Hardy Explains Himself

February 25th, 2011

I’m about halfway through Tess of the d’Urbervilles, but I couldn’t resist sharing this line:

“the chronic melancholy which is taking hold of the civilized races with the decline of belief in a beneficent power.”

I’ve finally traced the well-spring of the despair that weaves through late 19th and turn of the century literature. And my long-time suspicions have been proven true!

You may laugh at my naiveté, but first consider that I missed out on all those comparative literature courses you had to suffer through. I’m seeing all this with fresh eyes and can’t help being a little bit excited.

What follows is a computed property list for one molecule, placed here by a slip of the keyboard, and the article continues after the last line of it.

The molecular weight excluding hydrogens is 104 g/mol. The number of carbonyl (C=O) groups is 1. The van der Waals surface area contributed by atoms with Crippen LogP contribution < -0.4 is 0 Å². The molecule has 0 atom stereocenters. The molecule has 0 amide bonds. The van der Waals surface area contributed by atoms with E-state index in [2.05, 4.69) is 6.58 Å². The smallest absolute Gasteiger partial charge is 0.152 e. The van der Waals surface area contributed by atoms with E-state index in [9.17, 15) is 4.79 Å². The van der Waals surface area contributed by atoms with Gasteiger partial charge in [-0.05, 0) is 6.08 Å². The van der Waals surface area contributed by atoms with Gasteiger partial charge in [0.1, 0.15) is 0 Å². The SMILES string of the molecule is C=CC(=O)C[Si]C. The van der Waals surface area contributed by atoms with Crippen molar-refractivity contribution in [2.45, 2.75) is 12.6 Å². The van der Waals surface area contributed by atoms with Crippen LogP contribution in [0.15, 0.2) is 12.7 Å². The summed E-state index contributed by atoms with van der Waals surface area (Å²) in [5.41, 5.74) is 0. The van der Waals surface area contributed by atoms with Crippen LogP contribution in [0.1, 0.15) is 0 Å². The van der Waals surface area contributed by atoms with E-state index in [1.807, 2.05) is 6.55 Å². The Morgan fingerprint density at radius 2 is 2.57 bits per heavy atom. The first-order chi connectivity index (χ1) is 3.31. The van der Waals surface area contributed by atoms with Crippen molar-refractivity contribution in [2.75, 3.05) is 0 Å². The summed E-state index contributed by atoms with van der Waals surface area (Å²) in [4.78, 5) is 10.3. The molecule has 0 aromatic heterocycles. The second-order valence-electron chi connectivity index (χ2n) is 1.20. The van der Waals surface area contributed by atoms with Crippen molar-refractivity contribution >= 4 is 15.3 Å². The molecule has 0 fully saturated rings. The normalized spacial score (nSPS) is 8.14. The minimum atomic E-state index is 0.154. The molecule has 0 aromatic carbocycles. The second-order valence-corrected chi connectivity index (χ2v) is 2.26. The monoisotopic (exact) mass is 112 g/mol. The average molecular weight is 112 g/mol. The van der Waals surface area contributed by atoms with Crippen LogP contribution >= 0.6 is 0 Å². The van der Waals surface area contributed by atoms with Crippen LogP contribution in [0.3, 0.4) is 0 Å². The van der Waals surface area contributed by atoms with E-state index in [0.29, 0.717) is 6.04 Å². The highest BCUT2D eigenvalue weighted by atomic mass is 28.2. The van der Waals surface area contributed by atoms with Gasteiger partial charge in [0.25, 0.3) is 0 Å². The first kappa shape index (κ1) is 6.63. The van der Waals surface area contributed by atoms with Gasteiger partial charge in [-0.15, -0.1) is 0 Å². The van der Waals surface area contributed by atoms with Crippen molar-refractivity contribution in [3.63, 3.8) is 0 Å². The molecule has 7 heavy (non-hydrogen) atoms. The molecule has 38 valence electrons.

For the record though, Tess is harder to read than Far from the Madding Crowd — it’s obviously further down the road of Hardy’s artistic development, and he has dared to put completely sympathetic characters in the path of dire and senseless misfortune. Harder to read isn’t always a bad thing though. Tess seems a more complex, complete work. And, so far at least, it abstains from self-consciously poking fun at itself, which, though fun to read, is the mark of an unsure author.

Ten points if any of you Jimmy Webb fans can figure out why I’m including this Art Garfunkel video in tonight’s posting.

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